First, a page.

switch (cast[0]) // chceks if there are enough operands in cases
			{
				case '+': 
					if (getCount() >= 2) add(); 
						else 
						{
							printf("Not enough operators.\n");
							err = true; 
						}
					break;
				case '-': 
					if (getCount() >= 2) minus(); 
						else 
						{
							printf("Not enough operators.\n");
							err = true; 
						}
					break;
				case '*': 
					if (getCount() >= 2) multiply(); 
						else 
						{
							printf("Not enough operators.\n");
							err = true; 
						}
					break;
				case '/': 
					if (getCount() >= 2) divi(); 
						else 
						{
							printf("Not enough operators.\n");
							err = true; 
						}
					break;
				case '%': 
					if (getCount() >= 2) mod(); 
						else 
						{
							printf("Not enough operators.\n");
							err = true; 
						}
					break;
				case '^': 
					if (getCount() >= 2) powa(); 
						else 
						{
							printf("Not enough operators.\n");
							err = true; 
						}
					break;
				case 'f': 
					if (getCount() >= 1) full(); 
						else 
						{
							printf("Not enough operators.\n");
							err = true; 
						}
					break;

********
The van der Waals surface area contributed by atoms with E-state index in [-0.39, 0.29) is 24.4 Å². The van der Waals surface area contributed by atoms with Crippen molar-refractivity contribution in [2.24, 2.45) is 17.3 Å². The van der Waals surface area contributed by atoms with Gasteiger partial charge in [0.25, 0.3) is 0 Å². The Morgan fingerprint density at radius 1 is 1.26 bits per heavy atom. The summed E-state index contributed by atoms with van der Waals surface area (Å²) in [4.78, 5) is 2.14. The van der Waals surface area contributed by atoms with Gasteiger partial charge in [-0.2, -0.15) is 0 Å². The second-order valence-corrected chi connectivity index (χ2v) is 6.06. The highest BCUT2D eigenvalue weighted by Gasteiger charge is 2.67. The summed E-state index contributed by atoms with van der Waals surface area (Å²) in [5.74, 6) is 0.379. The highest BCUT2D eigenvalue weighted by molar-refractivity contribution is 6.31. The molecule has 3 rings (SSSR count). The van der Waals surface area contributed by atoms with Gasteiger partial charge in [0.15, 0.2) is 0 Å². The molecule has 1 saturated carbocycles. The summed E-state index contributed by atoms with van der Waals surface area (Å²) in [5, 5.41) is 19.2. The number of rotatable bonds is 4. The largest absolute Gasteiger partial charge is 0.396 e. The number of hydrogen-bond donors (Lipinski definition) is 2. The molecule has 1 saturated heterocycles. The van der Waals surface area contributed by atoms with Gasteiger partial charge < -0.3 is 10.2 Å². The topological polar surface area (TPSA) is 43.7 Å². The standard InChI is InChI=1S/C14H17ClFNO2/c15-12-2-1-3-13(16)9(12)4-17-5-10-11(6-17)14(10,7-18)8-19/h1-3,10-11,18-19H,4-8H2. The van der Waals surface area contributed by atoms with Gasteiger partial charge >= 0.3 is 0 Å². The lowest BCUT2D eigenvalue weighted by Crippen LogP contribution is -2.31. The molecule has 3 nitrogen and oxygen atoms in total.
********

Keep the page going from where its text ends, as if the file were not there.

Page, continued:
}
		}
        	cast = strtok_s( NULL, " \n", &nextCast); // jumps to next part of the line
    	}
	/*
	if (isEmpty()) printf("Lack of operators\n"); 
	else
	if (getCount() > 1) printf("Too many operators\n"); 
	else*/
	if (!err)
	{
		pop(result);
		printf("Result is: %0.5lf.\n",result); // writes result with 5 decimal
	}
}
//and of alg
int main()
{
	alg();
	//return 0;
	system("PAUSE");
}

Thanks for your effort ;)

First, welcome to the board.

Second, thanks for figuring out how to post code using code tags. Much appreciated.

Third, except for line #1 your code is written in classic C style, not C++ so posting to the C board may get you more responses. As some of my concerns with your program have more to do with logic or involve protocols that are the same in C as in C++ I will address some of them below.